The cover of Jonna Gault’s LP
Listen/Download -Jonna Gault – What If They Gave a War and No One Came? Listen/Download -Jonna Gault – Wonder Why I Guess
I hope all is well on your end.
The tunes I picked for this week appear on both sides of a 1968 single by an interesting, ‘lost’ performer named Jonna Gault.
I can’t remember exactly where I first heard about her, but I suspect I grabbed this 45 while I was out digging, on the strength of the title of the A-side, ‘What If They Gave a War and No One Came’.
Though it appears in various forms, the catch phrase was popularized as ‘Suppose they gave a war and no one came’ in an article by writer and peace activist Charlotte Keyes (though it appears to have originated with none other than Carl Sandburg).
The saying became popular during the Vietnam war, when it appeared on a famous poster and a variation on it was used in the lyrics to the Monkees tune ‘Zor and Zam’.
While I’d like to give you some history on Jonna Gault, there appears to be little more than a very intriguing snapshot’s worth of a story out there.
Though she was signed to RCA in 1968 (at the age of 21) she had recorded a few earlier 45s in a saccharine girl-pop style.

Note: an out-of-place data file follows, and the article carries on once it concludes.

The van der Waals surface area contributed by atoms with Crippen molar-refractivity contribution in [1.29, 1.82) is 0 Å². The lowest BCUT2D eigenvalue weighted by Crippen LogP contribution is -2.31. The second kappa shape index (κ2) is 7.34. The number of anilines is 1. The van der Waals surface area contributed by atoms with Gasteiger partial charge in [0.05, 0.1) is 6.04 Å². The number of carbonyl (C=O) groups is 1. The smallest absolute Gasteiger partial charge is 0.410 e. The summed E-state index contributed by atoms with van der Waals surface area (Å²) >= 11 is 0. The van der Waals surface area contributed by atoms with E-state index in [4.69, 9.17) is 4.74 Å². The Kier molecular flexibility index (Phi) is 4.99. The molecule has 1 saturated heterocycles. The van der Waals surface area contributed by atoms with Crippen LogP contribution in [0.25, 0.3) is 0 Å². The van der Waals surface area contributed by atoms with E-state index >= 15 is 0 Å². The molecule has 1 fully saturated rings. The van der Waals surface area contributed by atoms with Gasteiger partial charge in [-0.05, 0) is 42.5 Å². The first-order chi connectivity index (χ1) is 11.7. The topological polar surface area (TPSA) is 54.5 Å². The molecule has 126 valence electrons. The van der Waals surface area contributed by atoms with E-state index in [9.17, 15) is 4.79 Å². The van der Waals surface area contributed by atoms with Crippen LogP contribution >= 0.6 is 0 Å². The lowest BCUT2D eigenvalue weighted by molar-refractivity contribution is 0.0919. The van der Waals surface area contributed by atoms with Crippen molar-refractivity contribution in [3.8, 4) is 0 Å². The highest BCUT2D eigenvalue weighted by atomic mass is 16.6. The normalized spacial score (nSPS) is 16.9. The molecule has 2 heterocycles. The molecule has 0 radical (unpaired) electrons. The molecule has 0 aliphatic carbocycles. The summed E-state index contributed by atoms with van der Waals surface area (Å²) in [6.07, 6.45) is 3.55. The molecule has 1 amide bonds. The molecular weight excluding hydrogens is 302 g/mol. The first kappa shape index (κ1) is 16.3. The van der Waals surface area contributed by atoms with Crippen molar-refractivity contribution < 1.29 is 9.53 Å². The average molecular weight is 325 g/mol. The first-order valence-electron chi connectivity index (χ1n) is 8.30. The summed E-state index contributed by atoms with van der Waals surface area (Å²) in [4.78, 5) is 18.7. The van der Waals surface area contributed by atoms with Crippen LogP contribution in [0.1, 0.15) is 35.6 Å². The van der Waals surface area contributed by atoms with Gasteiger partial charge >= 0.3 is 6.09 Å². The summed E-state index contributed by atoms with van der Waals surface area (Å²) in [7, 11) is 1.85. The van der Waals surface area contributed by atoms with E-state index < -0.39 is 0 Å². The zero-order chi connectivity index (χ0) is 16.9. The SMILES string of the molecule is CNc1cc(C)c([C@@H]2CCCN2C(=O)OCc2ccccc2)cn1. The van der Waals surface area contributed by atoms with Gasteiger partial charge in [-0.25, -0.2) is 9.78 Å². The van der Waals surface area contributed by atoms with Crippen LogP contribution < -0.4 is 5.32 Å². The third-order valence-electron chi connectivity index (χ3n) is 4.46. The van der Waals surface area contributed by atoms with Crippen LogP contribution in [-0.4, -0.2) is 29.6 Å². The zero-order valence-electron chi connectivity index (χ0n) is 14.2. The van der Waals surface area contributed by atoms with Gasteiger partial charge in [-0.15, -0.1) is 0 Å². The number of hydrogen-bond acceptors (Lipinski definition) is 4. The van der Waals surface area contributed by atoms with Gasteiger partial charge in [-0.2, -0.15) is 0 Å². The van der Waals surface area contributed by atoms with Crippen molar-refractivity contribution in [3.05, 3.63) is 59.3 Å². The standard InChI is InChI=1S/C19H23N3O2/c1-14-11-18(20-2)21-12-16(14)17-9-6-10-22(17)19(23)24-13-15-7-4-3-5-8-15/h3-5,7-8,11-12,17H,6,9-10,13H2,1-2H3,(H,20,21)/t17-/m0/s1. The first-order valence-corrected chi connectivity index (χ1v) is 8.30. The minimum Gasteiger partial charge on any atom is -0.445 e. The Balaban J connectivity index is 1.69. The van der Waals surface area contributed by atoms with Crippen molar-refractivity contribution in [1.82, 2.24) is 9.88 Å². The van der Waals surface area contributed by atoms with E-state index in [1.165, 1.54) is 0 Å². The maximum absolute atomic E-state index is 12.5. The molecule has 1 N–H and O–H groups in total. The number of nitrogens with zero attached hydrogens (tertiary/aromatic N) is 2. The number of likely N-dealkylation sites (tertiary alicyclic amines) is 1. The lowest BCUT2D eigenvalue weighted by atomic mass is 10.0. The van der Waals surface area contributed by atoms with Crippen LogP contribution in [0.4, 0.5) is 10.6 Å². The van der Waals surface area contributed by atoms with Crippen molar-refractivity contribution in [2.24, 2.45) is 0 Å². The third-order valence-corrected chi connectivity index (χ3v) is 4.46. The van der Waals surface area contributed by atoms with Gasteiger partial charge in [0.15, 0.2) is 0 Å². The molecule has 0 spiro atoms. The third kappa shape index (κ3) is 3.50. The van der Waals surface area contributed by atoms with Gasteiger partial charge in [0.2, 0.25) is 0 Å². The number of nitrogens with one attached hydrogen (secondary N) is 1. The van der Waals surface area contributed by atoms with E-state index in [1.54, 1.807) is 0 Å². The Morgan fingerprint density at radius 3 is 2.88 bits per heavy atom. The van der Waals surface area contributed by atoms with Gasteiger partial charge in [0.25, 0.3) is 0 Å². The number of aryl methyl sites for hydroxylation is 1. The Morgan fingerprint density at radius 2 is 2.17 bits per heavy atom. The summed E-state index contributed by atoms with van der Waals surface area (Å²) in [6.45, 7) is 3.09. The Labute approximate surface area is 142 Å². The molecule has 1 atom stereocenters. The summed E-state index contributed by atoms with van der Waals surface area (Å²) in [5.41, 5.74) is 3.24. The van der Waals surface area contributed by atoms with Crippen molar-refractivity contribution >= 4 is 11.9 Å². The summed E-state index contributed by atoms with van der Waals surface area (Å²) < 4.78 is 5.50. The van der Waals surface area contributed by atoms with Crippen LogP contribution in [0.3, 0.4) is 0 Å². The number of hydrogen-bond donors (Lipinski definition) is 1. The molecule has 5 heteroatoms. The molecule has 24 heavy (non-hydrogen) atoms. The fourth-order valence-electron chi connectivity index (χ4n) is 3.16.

The sound of her RCA era material, which Gault (or at least the publicists at RCA) termed “symphonopop” is intriguing and occasionally very interesting.
In addition to this 45, I also have her RCA LP ‘Watch Me: Jonna Gault and her Symphonop Scene’ which is especially interesting since Gault wrote, produced and arranged much of the material.
My initial temptation was to describe her overall style as ‘showtunes on acid’, but it’s more like mainstream pop with the tiniest contact high.
The tunes on this 45 are pretty much the best stuff she did, juxtaposing her relatively conventional vocal sound with a kind of vaguely psychedelic approach to the Wall of Sound.
‘What If They Gave a War and No One Came’ has a soundtrack feel, and a dark, interesting melody.
‘Wonder Why, I Guess’ is perfect example of how her records sound like the product of a middle of the road singer (not necessarily a pejorative) who has become psychedelicized in a vague, indirect way, kind of like Marlo Thomas as ‘That Girl’ stumbling into a pot party.
This isn’t the kind of record where the psyche touches have been tacked on crassly by a stylistic carpetbagger, but rather by someone who digs the sound but approached it as an outsider.
Am I making any sense?
If you listen to the full album, the effect is considerably more diffuse, with an unfortunate supper-club vibe creeping in, especially in an awkward cover of the Beach Boys’ ‘Good Vibrations’.
The really weird thing is – though I supposed this probably happened all the time – is that Gault kind of up and disappeared after her album. I don’t see any traces of her as a writer, session singer or anything else.
She was undeniably talented, but in a way that didn’t fit comfortably in her time.
Wonder what she was doing after 1968? Are there volumes of mysterious home recordings out there, or just another performer who decided to fade back into a conventional existence?
In the words of the Tootsie Pop owl, ‘The World May Never Know”.
See you next week.